T. S. Eliot was famously wary about artistic interpretations of his poems. In a letter in 1947 to Dale E. Fern, he wrote that the idea of a ‘choreographic setting’ for the third part of Four Quartets ‘simply makes my stomach turn over’. Over a decade later, writing to the Master of Magdalene College in Cambridge, Eliot noted that he had ‘always been firm in three points’ with regard to the publication of his work. Firstly, he was against artist illustration of his poems; secondly, he did not want academics to print the poems with accompanying explanations; and thirdly, he did not want the poems to be set to music, unless they were originally intended as lyrics suitable for singing. The reason for this, Eliot clarified, is that he didn’t want ‘interpretation of the poem to be interposed between me and my readers’. Readers of his work, he stressed, should ‘get their interpretations from the words alone and from nothing else’. This attitude also explains the poet’s somewhat dry reading voice: misplaced emphasis, slippages, or tonally charged readings on Eliot’s behalf might impose his own interpretation of his work, rather than leaving it open to the listener to decipher.

Pam Tanowitz’s new stage setting of Four Quartets, first published 75 years ago, manages the almost impossible task, then, of providing an interpretation that places the words at the very centre of the performance. Rather than offering the sort of emotive explanation that Eliot feared, the production is pared-back, its moments of movement and stillness cutting to the quick of Eliot’s poem; the dancers’ moves are in sync with the words, rather than seeking to enhance them. Eliot’s long poem is one that teases out the implications of music and silence, and in this sense it is well-suited to dance: ‘Words move, music moves / Only in time’, he writes in ‘Burnt Norton’, the opening quartet, observing how ‘Words, after speech, reach / Into the silence’. The nine dancers of Tanowitz’s performance also reach into the silence, stretching limbs out into the pauses between Kathleen Chalfont’s rich and rhythmic reading of the poem. Occasionally, we can hear their feet shuffle, but somehow this only adds to the experience, the creaking echoing the poem’s preoccupation with what is ‘heard, half-heard’. The performance itself starts quietly, perhaps gesturing to the poem’s ‘unheard music’, while the dancers are initially half-seen, hidden behind a screen. When the screen comes up, and the Finnish composer Kaija Sariaho’s score for harp and strings begins, there is a sense of revelation. At later points in the performance, the whole stage opens up, so that we have glimpses of staging apparatus: the effect is of growing simplicity, a stripping-away of ornamental structures, in parallel with what Helen Gardner calls Eliot’s ‘desire to speak plainly’ in Four Quartets.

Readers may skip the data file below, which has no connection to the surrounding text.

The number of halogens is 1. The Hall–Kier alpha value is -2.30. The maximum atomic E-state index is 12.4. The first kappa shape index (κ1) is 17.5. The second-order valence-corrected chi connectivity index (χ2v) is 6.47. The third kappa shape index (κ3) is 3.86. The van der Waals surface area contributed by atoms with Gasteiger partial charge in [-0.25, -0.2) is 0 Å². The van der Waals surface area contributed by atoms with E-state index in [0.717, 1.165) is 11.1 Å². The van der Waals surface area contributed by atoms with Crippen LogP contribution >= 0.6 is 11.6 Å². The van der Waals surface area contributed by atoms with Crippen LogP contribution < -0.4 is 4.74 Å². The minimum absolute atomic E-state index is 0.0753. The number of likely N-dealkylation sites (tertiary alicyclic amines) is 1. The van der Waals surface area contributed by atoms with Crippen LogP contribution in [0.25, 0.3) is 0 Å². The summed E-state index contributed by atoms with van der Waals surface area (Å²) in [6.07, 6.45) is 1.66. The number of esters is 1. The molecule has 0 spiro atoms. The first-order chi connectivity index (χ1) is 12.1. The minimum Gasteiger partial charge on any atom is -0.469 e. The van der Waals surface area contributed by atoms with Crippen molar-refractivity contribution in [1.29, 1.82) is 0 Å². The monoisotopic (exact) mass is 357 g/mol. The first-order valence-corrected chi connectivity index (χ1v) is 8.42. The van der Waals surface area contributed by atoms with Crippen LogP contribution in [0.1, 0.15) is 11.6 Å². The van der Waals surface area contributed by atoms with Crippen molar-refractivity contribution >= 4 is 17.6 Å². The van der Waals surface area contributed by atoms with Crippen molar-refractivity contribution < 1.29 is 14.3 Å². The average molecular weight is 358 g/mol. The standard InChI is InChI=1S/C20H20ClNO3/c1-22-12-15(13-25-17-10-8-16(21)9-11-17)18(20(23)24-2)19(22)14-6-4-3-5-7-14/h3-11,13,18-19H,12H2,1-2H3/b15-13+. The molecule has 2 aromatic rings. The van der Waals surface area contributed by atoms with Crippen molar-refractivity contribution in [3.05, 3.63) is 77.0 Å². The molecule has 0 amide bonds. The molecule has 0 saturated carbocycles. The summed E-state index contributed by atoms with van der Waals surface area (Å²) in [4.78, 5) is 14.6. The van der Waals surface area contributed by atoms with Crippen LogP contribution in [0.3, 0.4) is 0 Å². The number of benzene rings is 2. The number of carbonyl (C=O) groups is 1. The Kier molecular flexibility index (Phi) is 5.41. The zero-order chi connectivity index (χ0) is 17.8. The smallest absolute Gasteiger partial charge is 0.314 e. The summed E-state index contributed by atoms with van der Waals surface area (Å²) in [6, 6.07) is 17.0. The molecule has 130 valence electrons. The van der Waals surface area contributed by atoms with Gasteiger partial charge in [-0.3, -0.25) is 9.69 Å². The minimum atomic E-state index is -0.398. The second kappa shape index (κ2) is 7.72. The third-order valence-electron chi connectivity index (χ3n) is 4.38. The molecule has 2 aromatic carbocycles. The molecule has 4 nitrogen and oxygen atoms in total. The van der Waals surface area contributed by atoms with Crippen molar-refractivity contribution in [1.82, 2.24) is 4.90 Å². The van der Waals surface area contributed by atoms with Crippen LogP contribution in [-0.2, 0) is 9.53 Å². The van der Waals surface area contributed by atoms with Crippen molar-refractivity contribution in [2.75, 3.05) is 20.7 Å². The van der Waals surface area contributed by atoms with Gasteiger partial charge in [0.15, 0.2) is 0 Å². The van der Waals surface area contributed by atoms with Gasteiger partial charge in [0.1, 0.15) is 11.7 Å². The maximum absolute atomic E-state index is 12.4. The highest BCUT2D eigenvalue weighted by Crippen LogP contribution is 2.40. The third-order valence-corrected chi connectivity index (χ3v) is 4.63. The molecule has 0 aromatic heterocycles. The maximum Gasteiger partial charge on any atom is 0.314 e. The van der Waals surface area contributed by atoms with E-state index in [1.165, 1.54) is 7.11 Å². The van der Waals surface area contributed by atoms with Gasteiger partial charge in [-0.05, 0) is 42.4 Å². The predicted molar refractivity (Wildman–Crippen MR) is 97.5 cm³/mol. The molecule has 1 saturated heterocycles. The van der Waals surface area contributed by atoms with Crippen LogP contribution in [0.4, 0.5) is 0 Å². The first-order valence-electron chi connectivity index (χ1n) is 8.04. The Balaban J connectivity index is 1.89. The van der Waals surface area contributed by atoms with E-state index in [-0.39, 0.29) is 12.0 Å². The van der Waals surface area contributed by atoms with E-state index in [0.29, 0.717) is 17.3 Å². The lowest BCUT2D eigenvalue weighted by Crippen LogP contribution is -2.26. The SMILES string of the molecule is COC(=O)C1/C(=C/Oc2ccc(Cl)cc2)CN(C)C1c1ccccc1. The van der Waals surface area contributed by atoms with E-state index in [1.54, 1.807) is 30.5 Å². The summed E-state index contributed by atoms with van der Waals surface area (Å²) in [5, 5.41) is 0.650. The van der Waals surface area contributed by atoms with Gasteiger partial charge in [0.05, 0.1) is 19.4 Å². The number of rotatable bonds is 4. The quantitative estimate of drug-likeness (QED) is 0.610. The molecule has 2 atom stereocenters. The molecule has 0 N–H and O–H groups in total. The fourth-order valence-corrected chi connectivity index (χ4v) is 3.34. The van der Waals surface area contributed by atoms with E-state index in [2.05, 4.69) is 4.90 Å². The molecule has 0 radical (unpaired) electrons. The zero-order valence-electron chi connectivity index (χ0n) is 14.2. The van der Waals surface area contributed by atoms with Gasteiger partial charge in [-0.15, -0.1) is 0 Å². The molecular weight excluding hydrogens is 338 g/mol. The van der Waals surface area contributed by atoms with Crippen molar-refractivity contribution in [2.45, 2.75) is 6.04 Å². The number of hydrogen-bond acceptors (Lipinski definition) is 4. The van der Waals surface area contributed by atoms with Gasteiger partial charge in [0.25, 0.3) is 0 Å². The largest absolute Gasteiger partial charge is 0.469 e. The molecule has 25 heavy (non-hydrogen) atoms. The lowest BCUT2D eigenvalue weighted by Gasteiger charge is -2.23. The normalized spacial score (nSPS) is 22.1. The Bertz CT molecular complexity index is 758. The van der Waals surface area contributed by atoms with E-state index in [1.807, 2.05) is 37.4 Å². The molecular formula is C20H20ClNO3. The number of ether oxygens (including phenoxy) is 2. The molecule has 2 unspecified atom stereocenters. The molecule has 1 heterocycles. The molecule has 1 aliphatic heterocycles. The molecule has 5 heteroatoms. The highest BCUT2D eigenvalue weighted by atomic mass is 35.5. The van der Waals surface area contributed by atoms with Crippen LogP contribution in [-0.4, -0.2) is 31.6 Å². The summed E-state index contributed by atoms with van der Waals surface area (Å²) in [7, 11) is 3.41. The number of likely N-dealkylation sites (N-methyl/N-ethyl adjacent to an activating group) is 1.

For ‘East Coker’, the second quartet, the stage brightens, becomes greener, in a nod towards the agricultural and seasonal concerns of this section. Many of the lines in ‘East Coker’ could in fact be read as directions for dancing – figures are pictured ‘Leaping through the flames’ and ‘Lifting heavy feet in clumsy shoes’ – and the dancers on stage lean back, make starfish jumps, turn sharply, run on the spot, hop, and twist their fingers. There is audience laughter at Eliot’s bathetic line ‘That was a way of putting it – not very satisfactory’, and a shift in attention as the poem becomes deliberately prosier. As Eliot noted in his 1942 essay ‘The Music of Poetry’, published in the same year as ‘Little Gidding’, ‘no poet can write a poem of amplitude unless he is a master of the prosaic’.

Later parts of the performance see energetic circlings in front of Brice Marden’s abstract paintings, while Kathleen Chalfont’s reading is at is most intense and incantatory for the sea prayers and ‘dark throat’ of ‘The Dry Salvages’. If at times the performance seems too contained, in line with the distaste expressed in ‘East Coker’ for ‘Undisciplined squads of emotion’, it feels entirely true to the ‘complete simplicity’ that ‘Little Gidding’ and Four Quartets as a whole aspires to. Tanowitz’s production is a marvellous achievement.

Words by Suzannah V. Evans.

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